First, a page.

Today you begin the highly-important task of deciding whether our next Justice of the Supreme Court will be Samuel Alito or someone else. We the People of the United States are watching with great interest as you go about this job, which only you are authorized to do.
Earlier, we watched as you gave your Constitutional Consent, without fully understanding his views, to the nomination of John Roberts as Chief Justice. He dazzled you with his obvious legal brilliance, and then he gave some lame excuses for not telling you everything you needed to know. And you lamely accepted them, blinded as you were by his legal brilliance. Now he is on the Court, for better or for worse, probably for life. And now now we will find out, after it is too late, what his real views are.
Three serious flaws have now become apparent in the existing method of nominating and approving Supreme Court candidates, and these flaws need to be identified and corrected immediately, before they do any more harm. Only after they are corrected can you properly do your job of judging the merits of the Samuel Alito nomination.
The first and most obvious flaw in the process is that President Bush has sought no meaningful advice from the Senate before presenting his nominations. Perhaps he has consulted with a selected few individual Senators, but his bizarre nomination of Harriet Myers proves that only a very few, if any, were consulted in her case; and his nomination of the highly-divisive Samuel Alito proves that he heeded only the advice offered by the most extreme elements of his Party, in his case. In the future, the Senate should refuse even to consider any nomination for which its advice was not sought and heeded by the President. You have the Constitutional Right to reject any candidates you find unsatisfactory, for whatever reasons you choose. The President has now sent you two unsatisfactory nominees in a row. This flaw needs to be corrected. And because the President failed to seek your advice in the Alito nomination, you are not obligated in any way to presume that this nomination is worthy of your support.
The second obvious flaw is that you have accepted the false assertion that Supreme Court nominees are somehow prevented from giving you straight answers about what they believe the law to be. It is meaningless for them to say, "I will follow the Law," or "Nobody is above the Law," without letting you know what they believe the Law to be. For instance, Judge Alito may very well believe that the anti-torture provisions you recently enacted are unconstitutional, interfering, as they do, with the magical Unitary Executive authority which he erroneously believes is possessed by the President. If he believes this, then when these cases come before him, he will rule that the President does not have to follow an unconstitutional law. You need to know this before, not after, Judge Alito becomes a member of the Court. The plain fact is that there is no legal, moral, or ethical reason why these nominees cannot tell you whatever you need to know, even if these exact cases might be coming before the Court. They are prohibited only from giving you a commitment. They are never prohibited from giving you their understanding of the applicable laws. I have previously explained all of this in my article located at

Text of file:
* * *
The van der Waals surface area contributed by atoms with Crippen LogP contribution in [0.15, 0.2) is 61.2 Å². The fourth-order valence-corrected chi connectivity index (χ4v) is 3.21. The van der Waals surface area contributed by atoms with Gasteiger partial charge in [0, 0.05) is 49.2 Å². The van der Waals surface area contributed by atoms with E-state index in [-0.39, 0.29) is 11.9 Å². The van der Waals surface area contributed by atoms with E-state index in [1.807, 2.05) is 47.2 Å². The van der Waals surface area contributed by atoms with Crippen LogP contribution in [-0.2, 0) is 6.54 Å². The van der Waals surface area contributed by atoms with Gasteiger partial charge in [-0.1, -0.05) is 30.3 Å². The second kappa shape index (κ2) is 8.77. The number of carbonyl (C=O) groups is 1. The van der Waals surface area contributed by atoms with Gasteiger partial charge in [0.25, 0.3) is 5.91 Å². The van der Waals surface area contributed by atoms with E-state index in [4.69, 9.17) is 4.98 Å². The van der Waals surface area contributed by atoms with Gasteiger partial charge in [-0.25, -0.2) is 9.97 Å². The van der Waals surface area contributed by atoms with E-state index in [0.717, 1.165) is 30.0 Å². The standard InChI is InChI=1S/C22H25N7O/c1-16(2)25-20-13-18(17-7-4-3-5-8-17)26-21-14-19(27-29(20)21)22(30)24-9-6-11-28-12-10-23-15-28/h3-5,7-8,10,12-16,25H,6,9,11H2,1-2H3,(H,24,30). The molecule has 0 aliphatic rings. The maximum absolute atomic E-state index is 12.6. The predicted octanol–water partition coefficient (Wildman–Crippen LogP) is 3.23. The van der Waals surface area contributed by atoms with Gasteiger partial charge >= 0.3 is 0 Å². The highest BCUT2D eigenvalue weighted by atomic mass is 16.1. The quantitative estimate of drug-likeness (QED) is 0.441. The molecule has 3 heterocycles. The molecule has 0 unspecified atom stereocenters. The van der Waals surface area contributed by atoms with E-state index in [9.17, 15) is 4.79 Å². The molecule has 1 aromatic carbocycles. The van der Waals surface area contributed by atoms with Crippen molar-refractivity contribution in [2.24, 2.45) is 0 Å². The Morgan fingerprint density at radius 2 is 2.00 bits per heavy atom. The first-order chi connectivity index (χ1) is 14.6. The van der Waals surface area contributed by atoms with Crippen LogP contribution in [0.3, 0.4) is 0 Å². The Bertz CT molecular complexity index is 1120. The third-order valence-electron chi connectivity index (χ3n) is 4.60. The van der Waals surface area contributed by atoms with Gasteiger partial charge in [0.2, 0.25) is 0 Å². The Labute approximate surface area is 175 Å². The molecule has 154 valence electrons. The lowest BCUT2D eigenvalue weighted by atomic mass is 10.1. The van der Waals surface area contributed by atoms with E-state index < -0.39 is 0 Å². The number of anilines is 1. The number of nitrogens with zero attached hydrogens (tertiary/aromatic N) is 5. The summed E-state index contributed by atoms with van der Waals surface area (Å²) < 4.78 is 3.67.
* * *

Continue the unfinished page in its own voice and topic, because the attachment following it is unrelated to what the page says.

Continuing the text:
The third obvious flaw is that you seem to have accepted the idea that a "Nuclear Option" could be used to break a filibuster, by simply having the Chair falsely declare that further debate is out of order. Then, according to this false idea, the decision of the Chair could be sustained by a simple majority. And thus a Standing Rule of the Senate, which requires a two-thirds vote to amend, could be subverted by a false ruling sustained by a simple majority. The very concept is absurd on its face, as I have explained in my article located at
And any nomination confirmed by such a tainted process would surely be rejected by the Court, if challenged.
Today you begin a full and open debate on the nomination of Judge Samuel Alito to the Supreme Court of the United States, in violation of a direct order from President Bush, who had instructed you to give him a "prompt up-or-down vote," by which he meant a Rubber-Stamp approval of Judge Alito, without question or debate. Please see
If it had been possible to get the sixty votes needed to bypass debate and go straight to a vote, I'm sure he would have instructed you to do that, in order to avoid any annoying questions about his choice of Alito. But sadly for him, the votes were not there, and now you are heading into what he had hoped to avoid: a full and open debate on the suitability of Samuel Alito for this vitally-important lifetime job.
The mere fact that he felt entitled to issue this command to you should have alerted you to the fact that our President is dangerously deluded about his Constitutional role in our Government.